Three studies included COVID-19 inpatients from acute and from critical wards [14–16] (fig. 2). Without systematic screening, the risks of VTE ranged from 4.4% to 8.2% (one study reporting only PE). One study provided stratified results by ward, and the risk of VTE was greater among ICU inpatients (8.3%) than among general ward inpatients (4.4%) .
Eight studies were restricted to ICU inpatients. Except for the study set in China , all ICU inpatients received pharmacological thromboprophylaxis, at a standard, augmented or therapeutic dose. Risks of VTE ranged from 0% to 53.8%. It was lowest (0%) in a small (n = 16) prospective cohort exploring COVID-19 coagulopathy, with 100% intensified thromboprophylaxis (enoxaparin 12–16,000 IU daily) . It was greatest in a small (n = 26) retrospective cohort with systematic serial screening for DVT, which included distal DVT. Other estimates were 8.1–35.3%, and the study deemed of highest quality found a 16.7% risk of PE, despite universal thromboprophylaxis, including 30% of patients with therapeutic anticoagulation.
This highest quality study (5*, table 2) was the prospective ICU cohort . Among the five studies with ≥4*, estimates of VTE risks ranged from 9.7 to −35.3% in ICU inpatients [6–8, 13] and from 4.4–5.7% in all inpatients [13, 14].
Two studies compared the risk of VTE with a non-COVID-19 cohort. The first found that COVID-19 ICU inpatients had more than twice the risk of PE than non-COVID-19 ICU patients in the same period in 2019 and in influenza ICU inpatients . The second compared the COVID-19 ARDS cohort with a matched historical non-COVID-19 ARDS cohort, with a much greater risk of PE associated with COVID-19 (odds ratio [OR] 15.2, 95% CI 4.5–80.4) .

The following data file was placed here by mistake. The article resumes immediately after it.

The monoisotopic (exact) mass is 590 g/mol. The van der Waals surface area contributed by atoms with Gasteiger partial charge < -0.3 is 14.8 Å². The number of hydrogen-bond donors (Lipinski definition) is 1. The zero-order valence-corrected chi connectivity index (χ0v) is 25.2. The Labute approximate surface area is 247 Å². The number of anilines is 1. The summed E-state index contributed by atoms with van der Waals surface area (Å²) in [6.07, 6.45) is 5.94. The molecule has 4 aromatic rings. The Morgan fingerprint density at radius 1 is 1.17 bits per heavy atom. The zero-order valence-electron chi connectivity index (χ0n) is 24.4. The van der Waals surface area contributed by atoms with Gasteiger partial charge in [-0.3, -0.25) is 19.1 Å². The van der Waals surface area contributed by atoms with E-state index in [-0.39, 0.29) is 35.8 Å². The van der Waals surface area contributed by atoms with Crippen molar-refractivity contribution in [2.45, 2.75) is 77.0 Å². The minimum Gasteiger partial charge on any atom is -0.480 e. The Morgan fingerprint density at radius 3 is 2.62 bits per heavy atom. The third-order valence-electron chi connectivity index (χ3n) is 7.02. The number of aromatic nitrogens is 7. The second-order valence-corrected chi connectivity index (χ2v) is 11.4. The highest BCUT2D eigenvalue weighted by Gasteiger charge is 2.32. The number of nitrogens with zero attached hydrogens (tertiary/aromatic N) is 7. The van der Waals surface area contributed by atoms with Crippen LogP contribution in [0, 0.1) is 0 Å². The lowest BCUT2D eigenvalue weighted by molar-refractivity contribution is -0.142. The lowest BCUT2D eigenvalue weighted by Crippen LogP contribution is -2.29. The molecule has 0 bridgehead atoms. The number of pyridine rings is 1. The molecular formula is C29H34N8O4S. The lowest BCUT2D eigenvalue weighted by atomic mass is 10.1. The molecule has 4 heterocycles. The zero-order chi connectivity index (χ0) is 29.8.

Summary of retrieved guidelines and position papers
There were no specific guideline documents on prophylaxis in the webpages of international societies, but we found information on prophylaxis included in a document on COVID-19-induced coagulopathy on the ISTH website . The ASH provides guidance on a webpage dedicated to “frequently asked questions” in COVID-19 , whereas all other national societies address the issue of thromboprophylaxis in a dedicated document. Among the 10 countries screened, we found 8 national guidelines [18–23], including 2 from China [24, 25] (table 3). There were no specific guidelines in the websites of the Turkish Society of Thrombosis, Haemostasis and Angiology website, the Iranian Society of Thrombosis and Haemostasis, and the Russian National Association of Thrombosis, Clinical Hemostasiology and Hemorheology Specialists . An additional national position paper from the Swiss Society of Haematology (SSH) was also retrieved through the PubMed search . Finally, a joint consensus statement endorsed by the ISTH, the North American Thrombosis Forum (NATF), the European Society of Vascular Medicine (ESVM), and the International Union of Angiology (IUA)  and a report of the National Institute for Public Health of the Netherlands (NIPHN)  were identified through Twitter.